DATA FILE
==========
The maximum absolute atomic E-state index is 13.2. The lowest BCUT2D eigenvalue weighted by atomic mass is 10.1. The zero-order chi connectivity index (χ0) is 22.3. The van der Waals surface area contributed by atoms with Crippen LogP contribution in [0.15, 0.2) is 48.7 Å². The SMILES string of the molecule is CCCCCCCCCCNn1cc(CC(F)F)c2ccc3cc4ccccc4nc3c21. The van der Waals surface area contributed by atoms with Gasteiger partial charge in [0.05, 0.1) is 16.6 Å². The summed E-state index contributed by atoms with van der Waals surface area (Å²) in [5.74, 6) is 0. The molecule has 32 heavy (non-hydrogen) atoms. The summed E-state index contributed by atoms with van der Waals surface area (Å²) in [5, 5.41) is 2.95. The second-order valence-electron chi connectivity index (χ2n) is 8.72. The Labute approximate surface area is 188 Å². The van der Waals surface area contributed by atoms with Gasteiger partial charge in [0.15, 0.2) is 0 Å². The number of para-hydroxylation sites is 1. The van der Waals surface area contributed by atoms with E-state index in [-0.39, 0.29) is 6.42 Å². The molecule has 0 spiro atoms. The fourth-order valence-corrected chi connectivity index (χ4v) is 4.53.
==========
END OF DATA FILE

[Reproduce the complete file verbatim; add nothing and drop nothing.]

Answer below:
The maximum absolute atomic E-state index is 13.2. The lowest BCUT2D eigenvalue weighted by atomic mass is 10.1. The zero-order chi connectivity index (χ0) is 22.3. The van der Waals surface area contributed by atoms with Crippen LogP contribution in [0.15, 0.2) is 48.7 Å². The SMILES string of the molecule is CCCCCCCCCCNn1cc(CC(F)F)c2ccc3cc4ccccc4nc3c21. The van der Waals surface area contributed by atoms with Gasteiger partial charge in [0.05, 0.1) is 16.6 Å². The summed E-state index contributed by atoms with van der Waals surface area (Å²) in [5.74, 6) is 0. The molecule has 32 heavy (non-hydrogen) atoms. The summed E-state index contributed by atoms with van der Waals surface area (Å²) in [5, 5.41) is 2.95. The second-order valence-electron chi connectivity index (χ2n) is 8.72. The Labute approximate surface area is 188 Å². The van der Waals surface area contributed by atoms with Gasteiger partial charge in [0.15, 0.2) is 0 Å². The number of para-hydroxylation sites is 1. The van der Waals surface area contributed by atoms with E-state index in [-0.39, 0.29) is 6.42 Å². The molecule has 0 spiro atoms. The fourth-order valence-corrected chi connectivity index (χ4v) is 4.53.